“Let us be glad and rejoice and give Him glory, for the marriage of the Lamb has come, and His wife has made herself ready.” And to her it was granted to be arrayed in fine linen, clean and bright, for the fine linen is the righteous acts of the saints. Then he said to me, “Write: ‘Blessed are those who are called to the marriage supper of the Lamb!’ ” And he said to me, “These are the true sayings of God.” Revelation 19:7-9 NKJV
Like many of you, I have had the opportunity to attend a few weddings in my time as well as seeing two of my daughters walk down the aisle. It follows then that over the years I have formed an opinion or two about what constitutes a good wedding. While I have watched the inordinate amount of planning and angst that surrounds the efforts to present the perfect wedding ceremony, it occurs to me that my thoughts on the most important part of the whole day would probably not be shared by many or even most brides involved with the planning. Why is that? Well, in all honesty my favorite part of a wedding is not the ceremony but rather the food waiting in the reception hall.
Now it isn’t that I don’t appreciate the importance of the wedding vows, and making a public commitment before witnesses to love, honor, and forsake all others until death do you part. In fact, as we all know the Bible holds marriage to be one of the most sacred and important commitments an individual can make. Yet one thing I noticed when I began to study the elements of a Jewish Wedding many years ago was that even though the steps might be a little different than those we are familiar with, they do save the best for last just as we do with something they like to call the Wedding Feast.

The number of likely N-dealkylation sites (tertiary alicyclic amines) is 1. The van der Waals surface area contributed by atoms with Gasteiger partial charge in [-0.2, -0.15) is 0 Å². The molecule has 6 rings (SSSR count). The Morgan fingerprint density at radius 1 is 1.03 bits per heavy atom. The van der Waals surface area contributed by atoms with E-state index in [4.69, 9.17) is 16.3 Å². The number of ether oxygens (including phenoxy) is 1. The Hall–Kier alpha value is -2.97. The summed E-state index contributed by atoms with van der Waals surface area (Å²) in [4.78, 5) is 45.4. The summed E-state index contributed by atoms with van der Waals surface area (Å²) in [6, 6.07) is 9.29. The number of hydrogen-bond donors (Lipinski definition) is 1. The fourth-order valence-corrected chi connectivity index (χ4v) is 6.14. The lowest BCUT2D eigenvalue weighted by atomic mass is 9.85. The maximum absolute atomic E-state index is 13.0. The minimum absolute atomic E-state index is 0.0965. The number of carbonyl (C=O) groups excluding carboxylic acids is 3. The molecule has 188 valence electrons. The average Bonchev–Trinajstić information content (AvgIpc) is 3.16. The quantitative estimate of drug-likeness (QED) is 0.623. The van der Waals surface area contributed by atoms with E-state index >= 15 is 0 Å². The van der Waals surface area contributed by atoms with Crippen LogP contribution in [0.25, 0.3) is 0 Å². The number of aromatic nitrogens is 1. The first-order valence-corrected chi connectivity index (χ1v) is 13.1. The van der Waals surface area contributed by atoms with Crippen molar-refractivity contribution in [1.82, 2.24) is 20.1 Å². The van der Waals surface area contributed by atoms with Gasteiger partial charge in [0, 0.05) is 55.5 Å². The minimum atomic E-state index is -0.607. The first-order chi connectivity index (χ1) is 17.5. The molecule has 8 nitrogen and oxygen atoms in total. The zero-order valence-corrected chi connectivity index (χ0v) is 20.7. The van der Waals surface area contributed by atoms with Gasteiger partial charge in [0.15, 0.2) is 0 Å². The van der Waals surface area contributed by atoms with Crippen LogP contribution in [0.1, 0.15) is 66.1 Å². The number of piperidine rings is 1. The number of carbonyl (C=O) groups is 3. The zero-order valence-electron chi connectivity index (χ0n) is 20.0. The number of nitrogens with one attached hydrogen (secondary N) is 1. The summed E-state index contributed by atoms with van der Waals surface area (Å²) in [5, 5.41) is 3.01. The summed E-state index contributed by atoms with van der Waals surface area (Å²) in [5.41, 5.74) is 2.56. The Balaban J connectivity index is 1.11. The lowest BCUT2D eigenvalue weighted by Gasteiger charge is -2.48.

If you are not familiar with a Jewish Wedding, let me give you just a brief summary of the steps involved. First of all the father pays for the bride and establishes the marriage covenant. Second the son returns to his father’s house and prepares the bridal chamber. Third at a time determined by the father, the groom fetches the bride to bring her to his father’s house. Because the bride does not know when this might occur, the groom’s arrival was preceded by a shout, which forewarned the bride to be prepared for his arrival. The bride then undergoes ritual cleansing prior to the wedding ceremony, the private wedding ceremony is held, and then in the privacy of the bridal chamber the bride and groom consummate the marriage. It is after this time that the Wedding Feast is held where all who have been invited can join in celebration with the bride and groom.
By looking at this outline, it isn’t very hard to see the steps of a Jewish wedding are the same as those spelled out for the Church, the bride of Christ, and our covenant with Jesus. Why is this important? One reason takes us back to what we talked about last week concerning the Fourth Cup of Passover. We know from what Jesus said that we will drink of this cup along with Him at some future time, but is it possible for us to know when exactly that might be? Although most of us understand that it is virtually impossible to get everyone to agree, the majority of scholars I have studied believe this event will take place at the Wedding Feast that follows the ceremony of Christ taking His Church as His Bride.